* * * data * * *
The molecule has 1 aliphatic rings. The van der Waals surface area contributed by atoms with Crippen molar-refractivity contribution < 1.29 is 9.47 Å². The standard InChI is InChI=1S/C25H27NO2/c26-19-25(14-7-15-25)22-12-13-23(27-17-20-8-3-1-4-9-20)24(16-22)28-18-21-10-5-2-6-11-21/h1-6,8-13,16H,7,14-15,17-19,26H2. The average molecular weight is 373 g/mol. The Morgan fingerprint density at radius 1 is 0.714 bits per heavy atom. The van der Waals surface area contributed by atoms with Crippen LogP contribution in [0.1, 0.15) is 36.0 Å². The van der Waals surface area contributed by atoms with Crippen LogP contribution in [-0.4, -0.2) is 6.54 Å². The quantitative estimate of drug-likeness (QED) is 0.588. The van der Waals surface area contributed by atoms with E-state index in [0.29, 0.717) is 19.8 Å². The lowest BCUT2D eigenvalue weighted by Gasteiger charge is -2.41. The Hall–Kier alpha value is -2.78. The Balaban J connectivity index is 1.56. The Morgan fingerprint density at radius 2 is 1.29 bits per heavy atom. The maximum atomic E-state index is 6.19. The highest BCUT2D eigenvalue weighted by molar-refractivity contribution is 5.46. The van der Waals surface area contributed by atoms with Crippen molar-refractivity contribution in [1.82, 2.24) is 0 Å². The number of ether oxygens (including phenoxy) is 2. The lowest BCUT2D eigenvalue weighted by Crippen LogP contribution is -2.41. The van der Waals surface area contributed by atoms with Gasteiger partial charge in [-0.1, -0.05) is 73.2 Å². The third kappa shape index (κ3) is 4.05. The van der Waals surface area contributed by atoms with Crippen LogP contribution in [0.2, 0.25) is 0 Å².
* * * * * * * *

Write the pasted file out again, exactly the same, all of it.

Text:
The molecule has 1 aliphatic rings. The van der Waals surface area contributed by atoms with Crippen molar-refractivity contribution < 1.29 is 9.47 Å². The standard InChI is InChI=1S/C25H27NO2/c26-19-25(14-7-15-25)22-12-13-23(27-17-20-8-3-1-4-9-20)24(16-22)28-18-21-10-5-2-6-11-21/h1-6,8-13,16H,7,14-15,17-19,26H2. The average molecular weight is 373 g/mol. The Morgan fingerprint density at radius 1 is 0.714 bits per heavy atom. The van der Waals surface area contributed by atoms with Crippen LogP contribution in [0.1, 0.15) is 36.0 Å². The van der Waals surface area contributed by atoms with Crippen LogP contribution in [-0.4, -0.2) is 6.54 Å². The quantitative estimate of drug-likeness (QED) is 0.588. The van der Waals surface area contributed by atoms with E-state index in [0.29, 0.717) is 19.8 Å². The lowest BCUT2D eigenvalue weighted by Gasteiger charge is -2.41. The Hall–Kier alpha value is -2.78. The Balaban J connectivity index is 1.56. The Morgan fingerprint density at radius 2 is 1.29 bits per heavy atom. The maximum atomic E-state index is 6.19. The highest BCUT2D eigenvalue weighted by molar-refractivity contribution is 5.46. The van der Waals surface area contributed by atoms with Crippen molar-refractivity contribution in [1.82, 2.24) is 0 Å². The number of ether oxygens (including phenoxy) is 2. The lowest BCUT2D eigenvalue weighted by Crippen LogP contribution is -2.41. The van der Waals surface area contributed by atoms with Gasteiger partial charge in [-0.1, -0.05) is 73.2 Å². The third kappa shape index (κ3) is 4.05. The van der Waals surface area contributed by atoms with Crippen LogP contribution in [0.2, 0.25) is 0 Å².